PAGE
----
Russia’s parliamentary majority creates commission to filter 'stupid bills'

(RIA Novosti)
MPs of the parliamentary majority faction United Russia have decided to set up a council that would sift out openly stupid and populist bills that have no chances of passing through the State Duma.

The council is much like the “zero hearings” – the preliminary discussions of especially important draft laws that were used previously in the Lower House, the RBC daily newspaper reported, quoting an unnamed high-ranking source in the United Russia party.

The source also gave an example of the initiatives that should be filtered – the recent suggestion by one United Russia MP to include the mass media receiving money from abroad in the list of foreign agents. Even other deputies of the majority faction agreed that the move was pure populism and the amendment was turned down at the first hearing. But it was after this move that the party leaders suggested that all legislative initiatives first undergo official internal discussion.

The head of the Russian Education Agency Nikolai Bulayev has been appointed the head of the council. The body is divided into five sections that will study various MP initiatives and either allow them to submit them to parliament or issue recommendations on changes. The council will also meet once a month to discuss its work.

The MPs say the council will prevent the theft of legislative ideas inside the party.

The new body held its first session on Wednesday and discussed various bills submitted by regional MPs. Many were rejected and some sent back for reworking, the council member claims. They added that the major reason for rejection was that the suggested bills duplicated existing ones.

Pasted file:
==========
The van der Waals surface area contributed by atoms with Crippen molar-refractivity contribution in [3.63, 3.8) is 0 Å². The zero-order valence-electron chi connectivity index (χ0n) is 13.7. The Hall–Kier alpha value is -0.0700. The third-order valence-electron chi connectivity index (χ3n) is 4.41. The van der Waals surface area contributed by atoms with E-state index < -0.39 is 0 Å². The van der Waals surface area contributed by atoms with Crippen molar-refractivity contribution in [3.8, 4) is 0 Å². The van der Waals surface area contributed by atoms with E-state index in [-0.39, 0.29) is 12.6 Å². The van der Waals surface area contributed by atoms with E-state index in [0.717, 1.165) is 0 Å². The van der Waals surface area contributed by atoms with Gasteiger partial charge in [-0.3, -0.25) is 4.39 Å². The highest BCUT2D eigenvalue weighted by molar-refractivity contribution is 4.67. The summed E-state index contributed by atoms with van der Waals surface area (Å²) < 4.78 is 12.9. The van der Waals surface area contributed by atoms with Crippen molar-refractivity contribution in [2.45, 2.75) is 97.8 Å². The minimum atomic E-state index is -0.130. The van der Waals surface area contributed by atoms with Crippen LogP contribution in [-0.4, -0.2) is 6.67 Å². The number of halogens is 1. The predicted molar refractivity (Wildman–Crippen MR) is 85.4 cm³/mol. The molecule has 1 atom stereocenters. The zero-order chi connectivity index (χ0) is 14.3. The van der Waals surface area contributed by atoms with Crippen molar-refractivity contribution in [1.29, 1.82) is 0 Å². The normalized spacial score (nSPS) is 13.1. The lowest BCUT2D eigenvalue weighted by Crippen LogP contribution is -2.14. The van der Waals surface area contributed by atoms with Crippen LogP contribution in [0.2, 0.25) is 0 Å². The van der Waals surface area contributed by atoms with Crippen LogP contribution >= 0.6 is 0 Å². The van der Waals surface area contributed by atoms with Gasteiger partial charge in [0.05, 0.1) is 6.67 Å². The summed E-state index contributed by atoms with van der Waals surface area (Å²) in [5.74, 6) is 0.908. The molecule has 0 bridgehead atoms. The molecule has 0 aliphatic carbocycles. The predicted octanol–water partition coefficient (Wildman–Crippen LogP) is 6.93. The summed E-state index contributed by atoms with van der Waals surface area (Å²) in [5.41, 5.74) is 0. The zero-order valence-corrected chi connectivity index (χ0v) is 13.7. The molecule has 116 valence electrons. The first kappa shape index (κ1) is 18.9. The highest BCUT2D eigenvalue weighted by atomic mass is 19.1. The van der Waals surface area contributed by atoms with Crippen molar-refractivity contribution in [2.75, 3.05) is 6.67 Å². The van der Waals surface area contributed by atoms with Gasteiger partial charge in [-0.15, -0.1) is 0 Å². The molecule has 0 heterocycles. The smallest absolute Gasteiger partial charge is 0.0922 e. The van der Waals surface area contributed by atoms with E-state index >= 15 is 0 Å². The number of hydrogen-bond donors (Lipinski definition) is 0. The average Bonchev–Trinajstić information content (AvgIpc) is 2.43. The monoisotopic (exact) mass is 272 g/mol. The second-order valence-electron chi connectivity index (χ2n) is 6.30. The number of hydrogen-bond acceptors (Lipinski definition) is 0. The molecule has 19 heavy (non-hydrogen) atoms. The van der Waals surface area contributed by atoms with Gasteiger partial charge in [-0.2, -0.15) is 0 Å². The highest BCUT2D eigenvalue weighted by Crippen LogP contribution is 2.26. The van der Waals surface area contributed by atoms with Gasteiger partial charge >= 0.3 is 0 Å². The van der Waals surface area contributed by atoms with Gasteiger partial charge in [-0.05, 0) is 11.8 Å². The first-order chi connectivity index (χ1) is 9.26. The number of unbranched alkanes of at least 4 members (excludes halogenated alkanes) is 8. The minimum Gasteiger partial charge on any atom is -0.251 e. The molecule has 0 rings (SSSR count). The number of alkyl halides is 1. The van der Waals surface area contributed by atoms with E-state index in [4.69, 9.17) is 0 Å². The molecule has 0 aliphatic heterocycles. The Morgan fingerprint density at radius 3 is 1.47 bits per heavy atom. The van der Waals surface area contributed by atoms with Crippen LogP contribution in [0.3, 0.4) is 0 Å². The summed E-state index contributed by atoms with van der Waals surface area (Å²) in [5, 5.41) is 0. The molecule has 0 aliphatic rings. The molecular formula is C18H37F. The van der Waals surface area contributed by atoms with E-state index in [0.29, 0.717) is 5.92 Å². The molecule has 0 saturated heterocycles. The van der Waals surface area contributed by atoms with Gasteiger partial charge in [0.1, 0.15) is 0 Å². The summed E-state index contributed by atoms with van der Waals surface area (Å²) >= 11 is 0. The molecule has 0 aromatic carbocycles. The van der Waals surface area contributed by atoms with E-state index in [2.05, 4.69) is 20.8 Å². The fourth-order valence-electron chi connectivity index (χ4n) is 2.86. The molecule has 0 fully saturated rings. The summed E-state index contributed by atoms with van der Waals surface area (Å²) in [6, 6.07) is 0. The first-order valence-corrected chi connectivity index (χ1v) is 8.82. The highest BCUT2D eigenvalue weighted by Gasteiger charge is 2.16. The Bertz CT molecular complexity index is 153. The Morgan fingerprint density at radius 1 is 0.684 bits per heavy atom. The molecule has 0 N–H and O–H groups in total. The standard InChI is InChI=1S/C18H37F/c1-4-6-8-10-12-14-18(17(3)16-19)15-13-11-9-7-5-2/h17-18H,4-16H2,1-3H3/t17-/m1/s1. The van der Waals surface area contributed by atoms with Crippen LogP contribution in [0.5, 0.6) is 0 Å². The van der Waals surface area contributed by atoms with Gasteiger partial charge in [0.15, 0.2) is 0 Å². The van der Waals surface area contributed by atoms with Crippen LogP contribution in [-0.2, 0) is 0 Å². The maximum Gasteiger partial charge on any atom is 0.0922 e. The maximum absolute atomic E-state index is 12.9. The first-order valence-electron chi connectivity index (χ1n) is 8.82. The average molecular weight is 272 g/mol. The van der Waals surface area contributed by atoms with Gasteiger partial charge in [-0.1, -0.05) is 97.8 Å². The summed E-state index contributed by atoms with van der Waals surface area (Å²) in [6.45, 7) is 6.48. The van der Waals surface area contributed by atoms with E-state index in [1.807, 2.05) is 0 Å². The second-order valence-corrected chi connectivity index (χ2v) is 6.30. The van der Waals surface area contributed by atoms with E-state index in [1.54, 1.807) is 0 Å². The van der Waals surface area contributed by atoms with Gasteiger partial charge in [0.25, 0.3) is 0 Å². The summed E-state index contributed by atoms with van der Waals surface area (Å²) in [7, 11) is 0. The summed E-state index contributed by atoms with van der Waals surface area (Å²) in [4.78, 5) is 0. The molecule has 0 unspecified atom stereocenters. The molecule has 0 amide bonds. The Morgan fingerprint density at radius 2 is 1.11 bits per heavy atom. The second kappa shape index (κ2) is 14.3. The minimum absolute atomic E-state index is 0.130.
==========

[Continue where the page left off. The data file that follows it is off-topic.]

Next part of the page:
The initiative was welcomed by rival factions. Communist MP Vadim Solovyov has said that United Russia needed internal censorship as its members “have quite a wild understanding of legislation”. The politician added that his own Communist party avoids mistake by putting to discussion only the most important legislative drafts.

The internal discussion will possibly prevent populist and weird drafts from entering the Federal Parliament, but it should be noted that Russian regional legislatures sometimes show even more initiative than their colleagues in the capital. For example, as the Legislative Assembly of Russia’s second-largest city of St Petersburg discussed the bill on preventing noise pollution, the deputies suggested an official ban not only on loud music and shouts, but also on moving furniture and refrigerators, on dog howling and cat stomping and finally – on loud sex.